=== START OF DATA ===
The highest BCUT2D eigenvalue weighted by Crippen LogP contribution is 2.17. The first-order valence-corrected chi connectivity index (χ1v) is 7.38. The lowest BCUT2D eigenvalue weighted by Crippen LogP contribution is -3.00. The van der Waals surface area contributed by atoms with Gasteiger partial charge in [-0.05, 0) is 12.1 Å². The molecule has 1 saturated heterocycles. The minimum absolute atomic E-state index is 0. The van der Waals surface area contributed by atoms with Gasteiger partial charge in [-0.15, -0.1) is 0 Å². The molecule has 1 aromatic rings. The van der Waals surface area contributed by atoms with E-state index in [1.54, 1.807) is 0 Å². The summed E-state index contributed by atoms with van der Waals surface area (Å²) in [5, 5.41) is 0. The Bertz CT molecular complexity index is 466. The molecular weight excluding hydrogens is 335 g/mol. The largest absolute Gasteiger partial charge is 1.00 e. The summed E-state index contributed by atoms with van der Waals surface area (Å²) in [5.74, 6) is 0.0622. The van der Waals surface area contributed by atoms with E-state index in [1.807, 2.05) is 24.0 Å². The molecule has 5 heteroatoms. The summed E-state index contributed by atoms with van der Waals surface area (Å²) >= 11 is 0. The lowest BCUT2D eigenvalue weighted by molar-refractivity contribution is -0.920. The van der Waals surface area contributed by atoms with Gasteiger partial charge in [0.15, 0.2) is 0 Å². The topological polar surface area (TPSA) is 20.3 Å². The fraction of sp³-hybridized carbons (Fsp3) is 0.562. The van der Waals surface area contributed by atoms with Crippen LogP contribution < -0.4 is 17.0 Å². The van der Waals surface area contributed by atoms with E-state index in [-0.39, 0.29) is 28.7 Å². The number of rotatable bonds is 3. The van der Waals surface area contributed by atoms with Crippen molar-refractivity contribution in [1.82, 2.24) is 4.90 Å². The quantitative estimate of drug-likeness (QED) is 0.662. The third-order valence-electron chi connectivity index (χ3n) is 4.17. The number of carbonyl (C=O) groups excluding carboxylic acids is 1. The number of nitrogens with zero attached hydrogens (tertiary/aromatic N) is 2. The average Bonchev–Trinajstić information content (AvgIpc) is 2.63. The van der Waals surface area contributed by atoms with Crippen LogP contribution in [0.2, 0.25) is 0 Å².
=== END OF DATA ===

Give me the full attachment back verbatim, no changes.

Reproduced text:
The highest BCUT2D eigenvalue weighted by Crippen LogP contribution is 2.17. The first-order valence-corrected chi connectivity index (χ1v) is 7.38. The lowest BCUT2D eigenvalue weighted by Crippen LogP contribution is -3.00. The van der Waals surface area contributed by atoms with Gasteiger partial charge in [-0.05, 0) is 12.1 Å². The molecule has 1 saturated heterocycles. The minimum absolute atomic E-state index is 0. The van der Waals surface area contributed by atoms with Gasteiger partial charge in [-0.15, -0.1) is 0 Å². The molecule has 1 aromatic rings. The van der Waals surface area contributed by atoms with E-state index in [1.54, 1.807) is 0 Å². The summed E-state index contributed by atoms with van der Waals surface area (Å²) in [5, 5.41) is 0. The Bertz CT molecular complexity index is 466. The molecular weight excluding hydrogens is 335 g/mol. The largest absolute Gasteiger partial charge is 1.00 e. The summed E-state index contributed by atoms with van der Waals surface area (Å²) in [5.74, 6) is 0.0622. The van der Waals surface area contributed by atoms with E-state index in [1.807, 2.05) is 24.0 Å². The molecule has 5 heteroatoms. The summed E-state index contributed by atoms with van der Waals surface area (Å²) >= 11 is 0. The lowest BCUT2D eigenvalue weighted by molar-refractivity contribution is -0.920. The van der Waals surface area contributed by atoms with Gasteiger partial charge in [0.15, 0.2) is 0 Å². The topological polar surface area (TPSA) is 20.3 Å². The fraction of sp³-hybridized carbons (Fsp3) is 0.562. The van der Waals surface area contributed by atoms with Crippen LogP contribution < -0.4 is 17.0 Å². The van der Waals surface area contributed by atoms with E-state index in [-0.39, 0.29) is 28.7 Å². The number of rotatable bonds is 3. The van der Waals surface area contributed by atoms with Crippen molar-refractivity contribution in [1.82, 2.24) is 4.90 Å². The quantitative estimate of drug-likeness (QED) is 0.662. The third-order valence-electron chi connectivity index (χ3n) is 4.17. The number of carbonyl (C=O) groups excluding carboxylic acids is 1. The number of nitrogens with zero attached hydrogens (tertiary/aromatic N) is 2. The average Bonchev–Trinajstić information content (AvgIpc) is 2.63. The van der Waals surface area contributed by atoms with Crippen LogP contribution in [0.2, 0.25) is 0 Å².